So, who is the leading featherweight on the planet right now in mixed martial arts?
In retaining the UFC featherweight title in the manner he did against Chan Sung Jung, 33-year-old Alexander ‘the Great’ Volkanovski has certainly made a case for his impregnability at 145lbs.
Living up to his octagon sobriquet, the Australian’s performance against ‘the Korean Zombie’ had ‘masterclass’ written all over it. But we must put it in some sort of perspective.
We celebrate dominance when it is clean and clinical but the 35-year-old Korean, at this stage in his career, was the perfect canvas upon which Volkanovski – born to a Macedonian father and Greek mother – could paint his beautiful brutality.
Pre-fight, I had picked a three-round drubbing. In truth, not a difficult pick. The script was not a poser.
And Volkanovski did not divert from that script, attacking perfectly from head to toe, with utterly dominant striking and grappling.
Jung’s best days are a long way gone, and you have to look back several years to see his at his very best. When the Korean Zombie fought the likes of Jose Aldo and Dustin Poirier a decade ago – I was there and watched those fights live – he was a different fighter. He could walk through three to give one; his body of work from him sits at ‘good’ and not ‘great’, much as he has always been a crowd pleaser with his never-say-die attitude from him through his trance-like haze of recklessness.
Volkanovski has now matured into a clinical machine and that showed on Saturday night. I’d say he is at his peak of him right now, so how would he have fared against a prime Aldo, or against Conor McGregor during his purple period?
One thing is sure: where Volkanovski sits now – having extended his overall winning streak to 21, with his last 11 in the octagon – they would have been monumental clashes.
Comparisons in different eras can be odious – and MMA is so fast developing that five years can feel like an era – but Volkanovski’s skillset and armoury, his solidity and mental discipline stack up.
Perhaps where he differs from McGregor is that the Irishman had a unique ability to seemingly mooch around in his opponent’s head, to carry the hordes with him and feed off that energy to create havoc and the unexpected. Volkanovski is like a fortress. Aldo and he would have been a war; McGregor would have had to stop the Australian. We can only surmise. But there will be many out there who would reason that he may have beaten both. He has already beaten fellow great Max Holloway, twice.
Sadly, and this is in the politics and structure of fight leagues, we would have the perfect opponent for Volkanovski out there right now in AJ ‘the Mercenary’ McKee, Bellator’s featherweight king.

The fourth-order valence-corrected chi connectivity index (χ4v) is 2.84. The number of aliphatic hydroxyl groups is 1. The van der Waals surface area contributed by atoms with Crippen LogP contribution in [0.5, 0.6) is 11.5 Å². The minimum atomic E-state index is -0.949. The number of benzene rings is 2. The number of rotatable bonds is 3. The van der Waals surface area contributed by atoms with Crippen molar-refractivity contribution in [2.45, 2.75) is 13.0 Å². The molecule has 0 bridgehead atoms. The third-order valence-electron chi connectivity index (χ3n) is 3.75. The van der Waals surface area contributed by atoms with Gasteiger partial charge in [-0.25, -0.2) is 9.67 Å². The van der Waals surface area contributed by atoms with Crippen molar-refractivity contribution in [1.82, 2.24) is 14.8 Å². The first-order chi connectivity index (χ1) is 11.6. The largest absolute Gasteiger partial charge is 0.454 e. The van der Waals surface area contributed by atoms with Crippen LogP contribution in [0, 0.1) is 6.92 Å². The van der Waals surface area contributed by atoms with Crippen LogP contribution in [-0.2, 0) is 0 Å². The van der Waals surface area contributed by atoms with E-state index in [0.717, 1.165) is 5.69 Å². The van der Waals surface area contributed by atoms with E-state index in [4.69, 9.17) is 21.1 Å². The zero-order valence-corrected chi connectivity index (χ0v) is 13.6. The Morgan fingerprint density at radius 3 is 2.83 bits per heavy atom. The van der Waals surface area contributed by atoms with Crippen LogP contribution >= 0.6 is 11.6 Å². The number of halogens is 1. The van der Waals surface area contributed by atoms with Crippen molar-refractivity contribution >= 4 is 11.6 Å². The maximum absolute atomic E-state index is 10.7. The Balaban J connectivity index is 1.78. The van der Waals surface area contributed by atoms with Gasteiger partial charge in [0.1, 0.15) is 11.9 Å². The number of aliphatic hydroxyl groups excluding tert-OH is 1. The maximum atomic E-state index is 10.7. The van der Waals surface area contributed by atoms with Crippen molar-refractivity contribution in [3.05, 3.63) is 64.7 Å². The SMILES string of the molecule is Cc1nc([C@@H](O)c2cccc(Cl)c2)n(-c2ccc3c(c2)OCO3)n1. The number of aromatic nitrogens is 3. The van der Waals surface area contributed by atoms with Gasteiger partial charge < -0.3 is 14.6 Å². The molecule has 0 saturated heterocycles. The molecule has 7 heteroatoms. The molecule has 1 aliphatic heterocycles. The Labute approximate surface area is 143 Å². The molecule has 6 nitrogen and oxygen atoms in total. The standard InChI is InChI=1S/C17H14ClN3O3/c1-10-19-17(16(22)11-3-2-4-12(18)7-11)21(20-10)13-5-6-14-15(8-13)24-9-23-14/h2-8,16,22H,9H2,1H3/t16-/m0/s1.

Undefeated in 18 fights, McKee has extraordinary talent, speed and rawness, with risk taking to go with it. The mind boggles over a fight between the pair.
Across the combat sports spectrum, boxing is often criticized for its very best not meeting each other with enough alacrity in such situations, often due to promoters and conflicting television deals – and it remains a crying shame that the MMA fight leagues can simply not cross over . Volkanovski versus McKee would be a special fight, a true mega fight, and considering it right now from the fans’ perspective, it would be as big as any fight out there in MMA.
McKee, of course, has his return fight with Patricio Pitbull at Bellator 277 in San Jose on Friday night, live on BBC iPlayer. McKee already dismantled the ex-champion in one minute 57 seconds at the fabulous Forum in Los Angeles last July.
But there is as much chance of Volkanovski-McKee happening as two bald men fighting over a comb.
Volkanovski doesn’t need a comb – but there is a gleaming crown on his head right now, and it is thoroughly deserved.
Chimaev hype train hits a snare?
Did the hype train for welterweight Khamzat Chimaev hit the buffers at UFC 273? Well, it was a close war the Swedish national born out of war-torn Chechnya had with truly elite level number two-ranked Brazilian Gilbert Burns, affording Chimaev his first narrow victory and extending his winning run in MMA to 11 contests.
The great thing is that he learned so much about himself in this fight – and we learned so much about him. Heart, stamina, self-belief and the ability to be in the trenches and battle his way through. He was dropped, he dropped Burns and came through the war by the skin of his teeth from him.
Previously, Chimaev had dominated opponents – the hype train seemingly placing him on an inexorable rise to challenge for the championship at 170lbs currently dominated by Kamaru Usman. In a way, it was a perfect learning curve fight. Not quite ready yet, my report reads on his overall standing of him, for the Nigerian rock.
Let’s throw Chimaev in next against another fan pleaser – USA’s Colby Covington – and UFC president Dana White seemed to be suggesting that he was next for ‘Borz’ post-fight in Florida. Good move, right move.